Women consider breast reduction surgery for lots of reasons. Large and heavy breasts may interfere with normal life. They can make it more difficult to exercise and work. Surgery necessitates re-arranging the structure of the breast to make it smaller. This includes changing the position of the nipple. It is very understandable to ask whether you can breastfeed after breast reduction surgery.
How is the nipple changed in a breast reduction?
The nipple gets a blood supply from the chest wall via vessels travelling through the breast. The nipple must get oxygen from the blood or it will die. During a breast reduction, the nipple moves to a higher, more youthful position. The surgeon plans the operation so that the nipple’s blood vessels move with it. This is the nipple pedicle, and remains attached to the remaining part of the breast.
How does this affect breastfeeding?
When breastfeeding, milk travels from lobules where it is made, through ducts and on to the nipple. Some of these ducts are cut when the nipple is moved in a breast reduction. It is unlikely that those ducts would still be able to carry milk to the nipple in future. Yet, to keep the nipple pedicle alive there will be some ducts that remain attached to the rest of the breast. These ducts will still be able to transport milk to the nipple. It is possible that there may be enough breast tissue still connected to the nipple ducts that you can breastfeed.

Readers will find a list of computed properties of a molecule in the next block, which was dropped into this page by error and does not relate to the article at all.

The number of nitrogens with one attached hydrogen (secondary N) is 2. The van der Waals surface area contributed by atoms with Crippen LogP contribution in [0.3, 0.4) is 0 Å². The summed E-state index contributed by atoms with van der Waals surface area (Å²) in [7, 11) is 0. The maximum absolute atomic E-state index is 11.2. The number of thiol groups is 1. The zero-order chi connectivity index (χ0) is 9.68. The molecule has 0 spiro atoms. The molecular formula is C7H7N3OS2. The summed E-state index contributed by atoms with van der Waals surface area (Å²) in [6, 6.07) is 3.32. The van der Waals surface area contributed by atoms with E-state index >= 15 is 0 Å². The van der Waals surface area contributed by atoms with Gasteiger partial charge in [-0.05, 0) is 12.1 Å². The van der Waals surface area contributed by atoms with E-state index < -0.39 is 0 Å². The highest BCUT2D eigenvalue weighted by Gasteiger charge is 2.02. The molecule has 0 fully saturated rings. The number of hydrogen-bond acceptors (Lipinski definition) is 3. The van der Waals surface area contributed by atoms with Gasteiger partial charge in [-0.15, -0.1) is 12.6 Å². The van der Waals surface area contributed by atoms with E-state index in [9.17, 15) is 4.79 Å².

Is there any way to improve the chances of breastfeeding after breast reduction?
Some surgical techniques might improve your chances of breastfeeding after a breast reduction. You should always let your surgeon know if you would like to consider this. The bottom line is that you won’t know if you can breastfeed for sure until after you have had your baby. A lactation consultant can help you with difficulties breastfeeding.